the proper temperature. Such'a procedure is several eyelet ?anges. According to one em
relatively slow, and in‘high‘speed'pr'oduction the bodiment of my invention the groove~ encircles a
brazing may be non-uniform’ and the cost of dimple or lug on the header, which locates a ring
individually treating and brazing each eyelet is of brazing material ‘i, such as copper. A groove
prohibitive.
25
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30
‘
-
.
stamped in the smooth face of a steel header
According to my invention I braze each of the appears upon close examination to be a shallow
eyelets in a'single operation ‘from a single source‘ trough or ditch, roughened along its concaved
of brazing material placed on the header. A surface; Upon heating, copper ‘I melts, runs into
25
small oove stamped on the face of the header
the groove and ?ows along the roughened surface
extend's sufficiently close to each of the eyelet of the groove, apparently by capillary action.
openings in the header to partially or wholly The edge of each ?ange, which. is usually
underlie the ?anges of the eyelets inserted in the roughened when drawn, overlies the groove and,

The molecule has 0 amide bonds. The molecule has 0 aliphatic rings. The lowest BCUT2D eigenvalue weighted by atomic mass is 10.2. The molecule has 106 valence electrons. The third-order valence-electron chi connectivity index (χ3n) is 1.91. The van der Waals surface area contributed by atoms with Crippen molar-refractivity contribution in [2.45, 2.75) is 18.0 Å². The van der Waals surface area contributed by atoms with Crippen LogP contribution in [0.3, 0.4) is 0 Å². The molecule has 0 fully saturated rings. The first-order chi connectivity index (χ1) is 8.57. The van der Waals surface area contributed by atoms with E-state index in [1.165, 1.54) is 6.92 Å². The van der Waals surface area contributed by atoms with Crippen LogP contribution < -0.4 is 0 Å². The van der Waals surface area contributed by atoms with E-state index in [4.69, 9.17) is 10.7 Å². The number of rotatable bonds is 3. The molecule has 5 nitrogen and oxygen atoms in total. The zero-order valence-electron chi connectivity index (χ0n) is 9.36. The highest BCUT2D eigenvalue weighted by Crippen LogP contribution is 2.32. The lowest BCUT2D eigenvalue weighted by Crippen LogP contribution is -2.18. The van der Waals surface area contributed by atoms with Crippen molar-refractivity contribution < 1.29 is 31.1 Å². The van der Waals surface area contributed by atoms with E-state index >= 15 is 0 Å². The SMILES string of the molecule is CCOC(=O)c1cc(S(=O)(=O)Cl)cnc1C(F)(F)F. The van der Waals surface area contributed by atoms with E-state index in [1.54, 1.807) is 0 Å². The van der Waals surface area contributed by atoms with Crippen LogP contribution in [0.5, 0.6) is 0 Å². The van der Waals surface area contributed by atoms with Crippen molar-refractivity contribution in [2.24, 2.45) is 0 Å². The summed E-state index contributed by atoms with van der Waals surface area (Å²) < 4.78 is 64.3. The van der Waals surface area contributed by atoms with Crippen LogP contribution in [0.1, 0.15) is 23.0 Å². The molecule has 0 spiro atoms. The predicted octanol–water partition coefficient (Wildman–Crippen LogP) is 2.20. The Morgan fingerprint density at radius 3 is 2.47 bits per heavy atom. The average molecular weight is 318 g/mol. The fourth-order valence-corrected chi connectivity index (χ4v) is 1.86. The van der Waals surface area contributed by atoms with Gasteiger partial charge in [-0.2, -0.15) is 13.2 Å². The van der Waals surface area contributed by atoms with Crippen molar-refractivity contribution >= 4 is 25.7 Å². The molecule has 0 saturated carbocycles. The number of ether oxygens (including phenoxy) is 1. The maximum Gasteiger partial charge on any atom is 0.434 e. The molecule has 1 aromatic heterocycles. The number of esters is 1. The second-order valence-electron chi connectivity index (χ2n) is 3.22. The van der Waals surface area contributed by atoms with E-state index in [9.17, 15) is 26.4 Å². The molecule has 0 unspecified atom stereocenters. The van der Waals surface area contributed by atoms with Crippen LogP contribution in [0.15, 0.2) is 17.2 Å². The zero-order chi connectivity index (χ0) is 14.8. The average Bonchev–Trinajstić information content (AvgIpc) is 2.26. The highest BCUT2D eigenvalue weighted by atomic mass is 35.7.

openings. A mass of bramng material, such as, due apparently to capillary action similar to that
30
copper, and conveniently in the’form of a small
bar. is placed at any desired point over the groove
and the header is ?red for several'minutes at a
temperature well above the melting point of the
35 brazing material. I have found that molten
copper, for example, ?ows into and along the
_ groove, and is drawn- under and around each of
vthe eyelet ?anges, distributing itself uniformly
around the‘ ?anges. As distinguished from‘ the
40 old method where individual bits of copper were
required to be placed on each eyelet, the brazing
of several eyelets according to my invention is
accomplished by placing a single bar of copper
on the header.
45
>
'
My invention is specifically 'de?ned in the
appended claim and preferred embodiments are
disclosed in the following speci?cation and the
accompanying drawing in which: '
Figure 1 is a sectioned perspective view‘ of one
50 form of header brazed in accordance with my